The Barack Brushback in Sports

By Tony Price
Updated: February 3, 2009

BOSTON – Well it’s been a couple of weeks since the inauguration of the nation’s first African-American president and there are blatant signs of rebellious behavior by those who opposed his presidency.

I’m referencing the unashamed disrespect in something as simple as addressing Barack Obama with the proper respect due. A few prominent media personalities refuse to call him “President Obama” instead they Mr. Obama, your president, or simply Barack while some supporters call him Brother Obama, as if they have a personal relationship with him.

If this man can’t get people to acknowledge him with the proper title of “President Obama” what does that say?

President Obama represents the rise of the black male, he counteracts all of the negative stereotypes, he’s educated, charismatic, calm, a dedicated and responsible father and a faithful committed husband imagine that a black man who has just one woman and actually knows his children.

He does not reflect the saggy pant wearing, lazy, player, drug dealing, baby making, thug life imagery that has been associated with black men, in fact he too has called out the brothers to get involved in the community and their families.

With all of these great qualities why the post “The Barack Brush back”?

Now before you call me a conspiracy theorist, read on. My thought is that as a result of President Obama’s election, there may be less tolerance of black male leadership in high places or positions of power; it’s already started within the sports industry.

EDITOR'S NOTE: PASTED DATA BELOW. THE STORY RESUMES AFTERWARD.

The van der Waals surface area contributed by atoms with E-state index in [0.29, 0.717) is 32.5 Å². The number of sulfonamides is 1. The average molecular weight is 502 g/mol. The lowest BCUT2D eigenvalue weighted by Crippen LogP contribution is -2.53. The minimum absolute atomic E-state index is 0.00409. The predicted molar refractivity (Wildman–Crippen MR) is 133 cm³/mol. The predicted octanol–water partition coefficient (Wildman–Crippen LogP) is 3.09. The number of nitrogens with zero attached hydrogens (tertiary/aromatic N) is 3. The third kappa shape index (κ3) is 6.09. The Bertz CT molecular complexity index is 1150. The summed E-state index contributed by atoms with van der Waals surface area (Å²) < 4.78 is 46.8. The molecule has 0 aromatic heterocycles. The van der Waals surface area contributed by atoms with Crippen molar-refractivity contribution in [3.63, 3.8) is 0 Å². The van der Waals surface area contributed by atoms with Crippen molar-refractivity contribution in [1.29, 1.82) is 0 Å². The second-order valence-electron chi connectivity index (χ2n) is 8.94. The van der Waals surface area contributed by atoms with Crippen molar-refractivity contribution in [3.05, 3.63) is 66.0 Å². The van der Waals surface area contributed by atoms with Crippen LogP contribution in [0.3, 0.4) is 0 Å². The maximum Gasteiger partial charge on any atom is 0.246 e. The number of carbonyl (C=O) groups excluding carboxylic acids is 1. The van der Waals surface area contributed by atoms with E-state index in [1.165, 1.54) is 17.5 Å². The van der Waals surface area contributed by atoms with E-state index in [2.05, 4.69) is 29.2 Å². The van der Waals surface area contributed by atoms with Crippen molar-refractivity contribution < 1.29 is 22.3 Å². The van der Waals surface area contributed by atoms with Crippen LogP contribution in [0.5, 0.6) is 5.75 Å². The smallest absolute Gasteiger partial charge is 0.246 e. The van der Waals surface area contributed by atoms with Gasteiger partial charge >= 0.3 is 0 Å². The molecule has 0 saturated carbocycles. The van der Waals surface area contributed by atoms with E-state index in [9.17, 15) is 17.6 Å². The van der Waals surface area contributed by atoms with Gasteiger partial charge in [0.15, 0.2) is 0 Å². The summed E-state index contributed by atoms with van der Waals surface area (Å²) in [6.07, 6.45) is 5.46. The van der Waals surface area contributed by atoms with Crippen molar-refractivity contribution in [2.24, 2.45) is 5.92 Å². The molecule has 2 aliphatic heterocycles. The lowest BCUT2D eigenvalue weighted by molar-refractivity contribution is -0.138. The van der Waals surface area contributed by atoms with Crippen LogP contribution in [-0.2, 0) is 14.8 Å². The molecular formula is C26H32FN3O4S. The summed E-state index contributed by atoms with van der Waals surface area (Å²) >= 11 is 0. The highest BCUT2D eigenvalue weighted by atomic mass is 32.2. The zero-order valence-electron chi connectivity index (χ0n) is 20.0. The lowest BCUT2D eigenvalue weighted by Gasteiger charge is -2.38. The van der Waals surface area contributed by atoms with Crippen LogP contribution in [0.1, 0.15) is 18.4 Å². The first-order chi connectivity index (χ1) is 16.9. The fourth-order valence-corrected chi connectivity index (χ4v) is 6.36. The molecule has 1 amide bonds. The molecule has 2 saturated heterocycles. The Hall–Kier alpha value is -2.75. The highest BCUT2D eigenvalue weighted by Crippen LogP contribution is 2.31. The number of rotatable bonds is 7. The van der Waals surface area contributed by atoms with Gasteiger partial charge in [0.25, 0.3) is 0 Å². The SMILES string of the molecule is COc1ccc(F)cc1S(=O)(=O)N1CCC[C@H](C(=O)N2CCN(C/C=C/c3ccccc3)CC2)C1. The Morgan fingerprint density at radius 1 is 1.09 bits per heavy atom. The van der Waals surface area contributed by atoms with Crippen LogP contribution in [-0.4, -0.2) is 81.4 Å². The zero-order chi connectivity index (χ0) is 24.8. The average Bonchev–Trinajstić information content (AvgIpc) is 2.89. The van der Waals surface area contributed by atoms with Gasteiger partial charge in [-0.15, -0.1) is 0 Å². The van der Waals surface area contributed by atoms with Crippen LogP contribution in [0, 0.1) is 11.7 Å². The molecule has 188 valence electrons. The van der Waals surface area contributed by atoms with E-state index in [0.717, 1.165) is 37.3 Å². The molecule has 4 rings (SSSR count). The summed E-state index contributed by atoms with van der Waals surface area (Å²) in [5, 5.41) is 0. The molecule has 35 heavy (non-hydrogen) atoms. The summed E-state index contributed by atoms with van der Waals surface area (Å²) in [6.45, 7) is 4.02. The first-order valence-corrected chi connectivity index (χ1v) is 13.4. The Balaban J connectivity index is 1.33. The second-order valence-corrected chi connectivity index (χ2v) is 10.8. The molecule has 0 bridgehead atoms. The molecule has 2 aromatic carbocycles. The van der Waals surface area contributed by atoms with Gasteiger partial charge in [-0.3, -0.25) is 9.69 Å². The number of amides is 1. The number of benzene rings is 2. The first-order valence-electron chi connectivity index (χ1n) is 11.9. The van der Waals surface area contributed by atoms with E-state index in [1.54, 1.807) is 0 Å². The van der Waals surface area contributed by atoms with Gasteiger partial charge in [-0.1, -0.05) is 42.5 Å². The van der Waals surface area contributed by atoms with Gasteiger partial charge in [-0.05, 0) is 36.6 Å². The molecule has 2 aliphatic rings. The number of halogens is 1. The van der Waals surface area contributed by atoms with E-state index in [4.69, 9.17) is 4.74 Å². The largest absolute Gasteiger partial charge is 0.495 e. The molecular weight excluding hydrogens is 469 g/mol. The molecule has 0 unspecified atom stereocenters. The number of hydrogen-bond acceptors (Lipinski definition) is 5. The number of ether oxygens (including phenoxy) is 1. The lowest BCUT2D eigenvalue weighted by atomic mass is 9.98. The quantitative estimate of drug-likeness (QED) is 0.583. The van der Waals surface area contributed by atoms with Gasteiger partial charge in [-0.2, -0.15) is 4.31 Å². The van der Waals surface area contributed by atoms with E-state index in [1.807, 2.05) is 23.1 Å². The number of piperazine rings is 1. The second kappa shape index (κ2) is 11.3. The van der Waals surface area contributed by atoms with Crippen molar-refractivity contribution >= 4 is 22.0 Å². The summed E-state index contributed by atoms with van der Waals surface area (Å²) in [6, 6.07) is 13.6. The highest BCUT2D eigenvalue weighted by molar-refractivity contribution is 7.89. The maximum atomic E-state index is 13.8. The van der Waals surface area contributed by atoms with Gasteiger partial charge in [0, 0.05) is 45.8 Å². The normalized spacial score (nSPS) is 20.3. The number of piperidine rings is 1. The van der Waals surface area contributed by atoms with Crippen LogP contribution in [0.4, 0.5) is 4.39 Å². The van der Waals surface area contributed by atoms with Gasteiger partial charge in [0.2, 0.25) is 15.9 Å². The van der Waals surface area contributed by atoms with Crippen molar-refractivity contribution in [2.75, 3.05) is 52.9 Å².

The recent trend of firing black coaches such as Dennis Felton, Sam Mitchell, Herm Edwards, Ron Prince, and Tyrone Willingham (again) and others illustrate the point, many of them were let go before season’s end.

Now I am not advocating for these men to be given preferential treatment or not be held accountable for multiple subpar seasons, after all pro and major college sports are about the bottom line.

However if their white counterparts were held to the same standard, there would be no one left standing. I think this is just the beginning, and it will be open season for criticism from those narrow minded individuals who create those “Fire the coach” sites.

They will point to the recent election of the nation’s first African-American president as evidence their rants and raves are not racially motivated, akin to the old saying “some of my best friends are black”.

The election of President Obama could have a polarizing effect, some Athletic Directors, General Managers and Owners will seek the next superstar amongst the pool of African-American candidates, someone who can do what Barack did and generate excitement, cross racial lines, and increase the bottom line, while others will not go beyond a token interview if that and may carry the attitude “We have a black president, isn’t that enough what more do these people want.”

They may feel it’s their duty and obligation to retain opportunities for the white race; someone has to preserve the “Old boy network”. For the lucky few black coaches that land jobs, they must realize going in that the expectations and time given to turn a team’s fortunes around may be unrealistic, just like the expectations placed on President Obama’s shoulders to turn this country around in four years.

In my heart I hope the election of President Obama will signal an acceptance and increased awareness of what people of color like Doc Rivers, Tony Dungy and Mike Tomlin who are prepared and supported can do.

I can’t believe Dan Patrick asked Tomlin if he felt over his head on national TV after winning the super bowl, they didn’t ask Gruden the same question when he was the youngest coach to win the super bowl with Tampa Bay, but my head says watch out for a hidden agenda that has already been set in motion.

Only time will tell.